It seems perfectly reasonable today that a winner of the Philip K. Dick Award might have a collection of UFO and alien contact literature named after him, as is the case with the Jack Womack Flying Saucer Library at Georgetown University.
It was not always so. Science fiction fans spent decades craving respectability in a world prone to dismiss their favorite reading as “That crazy Buck Rogers stuff.” One of the cornerstones of respectable fan culture was an interest in science, how future technology might lead to starships and encounters with alien civilizations. To be scrupulously avoided was any taint of flying saucers or alien abductions.
As Patrick Nielsen Hayden phrased it when he asked Womack a question on The Well in 2001 —
Science fiction insiders are, of course, habitually sniffy about this stuff. I am; and I remember being a kid in the 1960s with my own copy of Flying Saucers: Serious Business [by Frank Edwards]. Probably that’s why.
Womack took that as his cue to reassure fans he still walked their side of the street:
When it comes to woo-woo, I believe in the people who believe in and write about woo-woo; I don’t believe in the woo-woo itself.
Let me repeat that. I don’t believe in the woo-woo itself.
In certain times and places, studying the woo-woo was as close as a person could get to that sought after Sense of Wonder. There was no one more respectable than Takumi Shibano, co-founder of Japanese fandom, who said his fascination with sf drew him to join the UFOs Flying in Japan’s Skies Research Group in 1956. “It wasn’t that I was so enamored of UFO research, but that I was interested in those basic, fantastical science ideas, so I wanted to do sf.”
However, in Womack’s case it wasn’t a placebo, but one of many interests attached to his wide-ranging curiosity about the weird. At the time of the interview in 2001 the “Womack Collection of the Human Mind at Work and Play” included thousands of items cataloged in a variety of topics:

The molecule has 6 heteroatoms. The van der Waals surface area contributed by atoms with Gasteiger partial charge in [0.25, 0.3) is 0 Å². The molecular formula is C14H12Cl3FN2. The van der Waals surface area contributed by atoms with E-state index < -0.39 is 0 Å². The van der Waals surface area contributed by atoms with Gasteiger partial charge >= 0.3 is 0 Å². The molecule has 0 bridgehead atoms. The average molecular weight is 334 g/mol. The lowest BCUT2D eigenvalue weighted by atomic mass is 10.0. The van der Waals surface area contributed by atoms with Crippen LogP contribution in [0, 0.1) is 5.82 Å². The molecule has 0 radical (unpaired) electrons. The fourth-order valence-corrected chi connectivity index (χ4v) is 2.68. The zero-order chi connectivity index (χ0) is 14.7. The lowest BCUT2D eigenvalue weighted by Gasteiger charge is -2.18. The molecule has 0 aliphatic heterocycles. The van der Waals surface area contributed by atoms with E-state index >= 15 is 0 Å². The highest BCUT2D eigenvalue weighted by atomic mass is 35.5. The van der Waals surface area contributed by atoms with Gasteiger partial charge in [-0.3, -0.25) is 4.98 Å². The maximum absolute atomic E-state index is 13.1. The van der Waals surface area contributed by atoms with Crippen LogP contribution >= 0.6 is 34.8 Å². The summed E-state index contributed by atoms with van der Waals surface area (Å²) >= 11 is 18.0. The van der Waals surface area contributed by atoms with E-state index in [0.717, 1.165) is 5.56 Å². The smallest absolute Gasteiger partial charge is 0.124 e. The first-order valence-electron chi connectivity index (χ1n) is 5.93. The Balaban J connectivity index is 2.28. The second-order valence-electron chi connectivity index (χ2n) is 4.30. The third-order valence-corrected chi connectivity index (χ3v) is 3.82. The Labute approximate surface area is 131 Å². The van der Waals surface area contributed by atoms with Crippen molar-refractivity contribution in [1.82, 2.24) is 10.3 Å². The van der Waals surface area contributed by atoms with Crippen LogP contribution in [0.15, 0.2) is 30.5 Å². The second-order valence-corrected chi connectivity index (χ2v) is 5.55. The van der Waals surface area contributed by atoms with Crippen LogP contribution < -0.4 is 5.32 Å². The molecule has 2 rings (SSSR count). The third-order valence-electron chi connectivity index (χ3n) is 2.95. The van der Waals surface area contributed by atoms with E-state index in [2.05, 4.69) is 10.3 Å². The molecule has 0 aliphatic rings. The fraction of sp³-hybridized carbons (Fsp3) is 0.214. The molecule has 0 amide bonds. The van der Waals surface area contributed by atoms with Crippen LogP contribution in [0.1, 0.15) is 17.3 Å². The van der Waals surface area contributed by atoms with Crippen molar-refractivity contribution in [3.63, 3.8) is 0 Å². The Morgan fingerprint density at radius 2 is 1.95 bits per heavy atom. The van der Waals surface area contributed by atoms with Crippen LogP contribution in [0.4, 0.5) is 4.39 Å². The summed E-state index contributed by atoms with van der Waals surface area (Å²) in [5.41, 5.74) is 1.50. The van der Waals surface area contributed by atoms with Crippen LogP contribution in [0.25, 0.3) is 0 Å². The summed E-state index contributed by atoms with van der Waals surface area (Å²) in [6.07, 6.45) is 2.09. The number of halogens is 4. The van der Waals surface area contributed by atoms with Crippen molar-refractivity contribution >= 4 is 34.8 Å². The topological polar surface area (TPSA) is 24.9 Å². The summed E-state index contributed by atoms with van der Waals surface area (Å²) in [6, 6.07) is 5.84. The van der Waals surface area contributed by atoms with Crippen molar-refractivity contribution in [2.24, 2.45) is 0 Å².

“Beginning with Advertising, going on through Amusements, Animals (in relation to people)Anthropology, Archeology, Architecture, Art, Assassinations, Astronomy, Atrocities, Bibliographic, Bibliophilic, Cannibalism, Cities, Comics, Cranks, Crime, Cryptobotany, Cryptozoology(including sea & lake monsters, yetis, yowies, bunyips, Surrey panthers, ghostly mongeese, Owlman (Mothman falls under UFOs), Cults (including Scientology, People’s Temple, Elvis), Death(including Forensics and Funerals), Disasters, Disappearances, Drugs, Eccentrics, Fairies (traditional sort), Film, Forteana, Frauds, Gastronomy, History, Hoaxes, Holocaust, Japan, Kentucky, Literature (outre/puzzling/incomprehensible), Lost Continents, Lycanthropy, Magic (stage, cultural), Manias, Medicine, Military Blunders, Mind (altered states), Music, Nature, Nazis, Occult, Pets, Photography, Popular Culture, Propaganda, Racism, Rumors, Russia, Satanism (pro and con), Science (so-called i.e. Tesla et. al.) Sea Mysteries, Sex, Skepticism, Stripping, Subcultures, Teeth, Teratology, Transgender, Travel, UFOs & related (cattle mutilation, crop circles et. al.), Vampires, Witches, Women (badly behaved), Zombies.”
The Flying Saucer archive at Georgetown is just a fraction of that — 242 books, typescripts, pamphlets, tracts and magazines published primarily from 1948 to 1980.
The collection includes most of the major 1950s works on flying saucers, the works of all major contactees, bibliographies, compilations of so-called photographs, and a number of publications from the Saucerian Press. 19 of the books in the collection are inscribed or signed by their authors. Several books have supporting letters, ephemera, and press materials laid in.
Some of the most amusing visuals from the UFO publications in Womack’s collection can be seen on Boo-Hooray’s Tumblr page. And Boo-Hooray will publish a visual history of the genre, written by Womack himself, later this year.
[Thanks to Michael J. Walsh for the story.]